One year ago everybody geared up for grain drying and improved bins, or even added bins, after the 2009 terrible harvest. And what did we get? One of the best and earliest harvest seasons ever. If you bought a new dryer or bin or made improvements for 2010 harvest, that doesn't mean you made a bad decision. It just means that you're set for this year, no matter what happens. And if you didn't upgrade last year, consider that you lucked out. If you're going to make major upgrades, now is the time to consider it, while most companies that put up bins still have time to get the product and make plans.
A leg and all that goes with it lays in the barnlot of one farmer in central Indiana, delivered recently. He chose to upgrade his grain handling system and add storage instead of upgrading to a bigger, better tractor. He feels the increased storage space will pay, plus he can unload faster, and perhaps get away form using some small bins at outlying farms that slowed up not only harvest, but also haul-out operations once it was time to take the grain to town.
If you're redoing bins now, think about monitoring and aeration control systems. For years Eli Troyer, AgriDry, an Ohio business, hit his head against the wall, trying to get people to take a look at the possible advantage of aeration controllers that could do the job automatically. For the past few years now, the idea has finally caught fire. He went from a one-man band to a large business supporting several people.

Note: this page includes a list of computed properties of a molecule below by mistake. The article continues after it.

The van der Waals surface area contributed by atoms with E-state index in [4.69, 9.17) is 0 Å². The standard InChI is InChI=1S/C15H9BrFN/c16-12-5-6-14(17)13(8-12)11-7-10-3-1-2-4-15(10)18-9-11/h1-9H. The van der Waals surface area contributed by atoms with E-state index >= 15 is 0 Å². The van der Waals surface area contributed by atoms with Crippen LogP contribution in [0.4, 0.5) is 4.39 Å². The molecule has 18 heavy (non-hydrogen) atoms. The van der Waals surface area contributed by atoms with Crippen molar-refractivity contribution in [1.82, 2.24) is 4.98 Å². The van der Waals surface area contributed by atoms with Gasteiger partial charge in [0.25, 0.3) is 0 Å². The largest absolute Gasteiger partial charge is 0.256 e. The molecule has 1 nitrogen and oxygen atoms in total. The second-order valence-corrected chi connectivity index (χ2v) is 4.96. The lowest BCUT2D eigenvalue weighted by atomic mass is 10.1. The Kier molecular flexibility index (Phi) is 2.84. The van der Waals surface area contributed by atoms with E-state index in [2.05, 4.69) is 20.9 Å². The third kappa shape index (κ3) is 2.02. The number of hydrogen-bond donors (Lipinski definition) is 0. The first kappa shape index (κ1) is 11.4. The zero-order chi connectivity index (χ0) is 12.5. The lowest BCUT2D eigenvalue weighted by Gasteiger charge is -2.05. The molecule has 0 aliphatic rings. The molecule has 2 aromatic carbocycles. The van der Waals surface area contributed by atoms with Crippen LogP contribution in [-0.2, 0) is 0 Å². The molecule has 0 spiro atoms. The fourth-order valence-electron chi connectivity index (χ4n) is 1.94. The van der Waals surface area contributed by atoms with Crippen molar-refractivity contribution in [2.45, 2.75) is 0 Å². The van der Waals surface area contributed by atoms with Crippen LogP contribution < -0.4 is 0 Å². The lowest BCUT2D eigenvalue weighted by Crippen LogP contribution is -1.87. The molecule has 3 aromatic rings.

One of the concepts he pushes besides using an in-bin controller for aeration is use of a grain spreader. His spreader installs at the tip of the bin, and tends to deliver grain evenly across the cone, preventing build-up of hot spots.
"What it really does is spread out the fines," Troyer says. "Fines clog up the core in the middle and play havoc with aeration. Using a grain spreader, you can spread the fines evenly throughout the bin, and they don't become concentrated enough in any one spot to mess up air flow.
Another option, of course, is to clean grain and remove the fines before they ever enter the bin. Some let then enter without a spreader, then core out bins. Troyer says his option makes a lot of sense, since the fines don't accumulate in one spot.